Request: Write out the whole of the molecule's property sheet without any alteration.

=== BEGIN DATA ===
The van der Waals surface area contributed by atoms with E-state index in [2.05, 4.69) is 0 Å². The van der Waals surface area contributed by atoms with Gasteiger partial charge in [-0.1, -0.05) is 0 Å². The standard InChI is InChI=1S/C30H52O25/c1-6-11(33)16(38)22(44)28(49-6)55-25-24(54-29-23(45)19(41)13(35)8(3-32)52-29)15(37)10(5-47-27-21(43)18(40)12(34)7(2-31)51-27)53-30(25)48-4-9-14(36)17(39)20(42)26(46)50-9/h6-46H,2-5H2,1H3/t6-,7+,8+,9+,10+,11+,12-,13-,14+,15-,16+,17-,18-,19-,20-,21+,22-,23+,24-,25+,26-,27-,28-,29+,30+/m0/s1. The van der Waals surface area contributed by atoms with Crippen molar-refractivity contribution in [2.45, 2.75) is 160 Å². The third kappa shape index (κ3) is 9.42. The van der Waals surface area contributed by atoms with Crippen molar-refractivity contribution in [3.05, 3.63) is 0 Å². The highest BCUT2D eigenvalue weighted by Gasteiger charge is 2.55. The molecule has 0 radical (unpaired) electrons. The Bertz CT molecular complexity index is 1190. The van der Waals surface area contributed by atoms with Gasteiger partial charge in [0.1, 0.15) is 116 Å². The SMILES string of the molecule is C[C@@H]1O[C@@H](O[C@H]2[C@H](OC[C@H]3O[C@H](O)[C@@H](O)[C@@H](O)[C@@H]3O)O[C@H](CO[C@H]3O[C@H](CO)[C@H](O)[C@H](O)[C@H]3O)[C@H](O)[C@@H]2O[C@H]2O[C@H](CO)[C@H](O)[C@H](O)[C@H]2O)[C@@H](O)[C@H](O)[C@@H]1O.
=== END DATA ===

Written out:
The van der Waals surface area contributed by atoms with E-state index in [2.05, 4.69) is 0 Å². The van der Waals surface area contributed by atoms with Gasteiger partial charge in [-0.1, -0.05) is 0 Å². The standard InChI is InChI=1S/C30H52O25/c1-6-11(33)16(38)22(44)28(49-6)55-25-24(54-29-23(45)19(41)13(35)8(3-32)52-29)15(37)10(5-47-27-21(43)18(40)12(34)7(2-31)51-27)53-30(25)48-4-9-14(36)17(39)20(42)26(46)50-9/h6-46H,2-5H2,1H3/t6-,7+,8+,9+,10+,11+,12-,13-,14+,15-,16+,17-,18-,19-,20-,21+,22-,23+,24-,25+,26-,27-,28-,29+,30+/m0/s1. The van der Waals surface area contributed by atoms with Crippen molar-refractivity contribution in [2.45, 2.75) is 160 Å². The third kappa shape index (κ3) is 9.42. The van der Waals surface area contributed by atoms with Crippen molar-refractivity contribution in [3.05, 3.63) is 0 Å². The highest BCUT2D eigenvalue weighted by Gasteiger charge is 2.55. The molecule has 0 radical (unpaired) electrons. The Bertz CT molecular complexity index is 1190. The van der Waals surface area contributed by atoms with Gasteiger partial charge in [0.1, 0.15) is 116 Å². The SMILES string of the molecule is C[C@@H]1O[C@@H](O[C@H]2[C@H](OC[C@H]3O[C@H](O)[C@@H](O)[C@@H](O)[C@@H]3O)O[C@H](CO[C@H]3O[C@H](CO)[C@H](O)[C@H](O)[C@H]3O)[C@H](O)[C@@H]2O[C@H]2O[C@H](CO)[C@H](O)[C@H](O)[C@H]2O)[C@@H](O)[C@H](O)[C@@H]1O.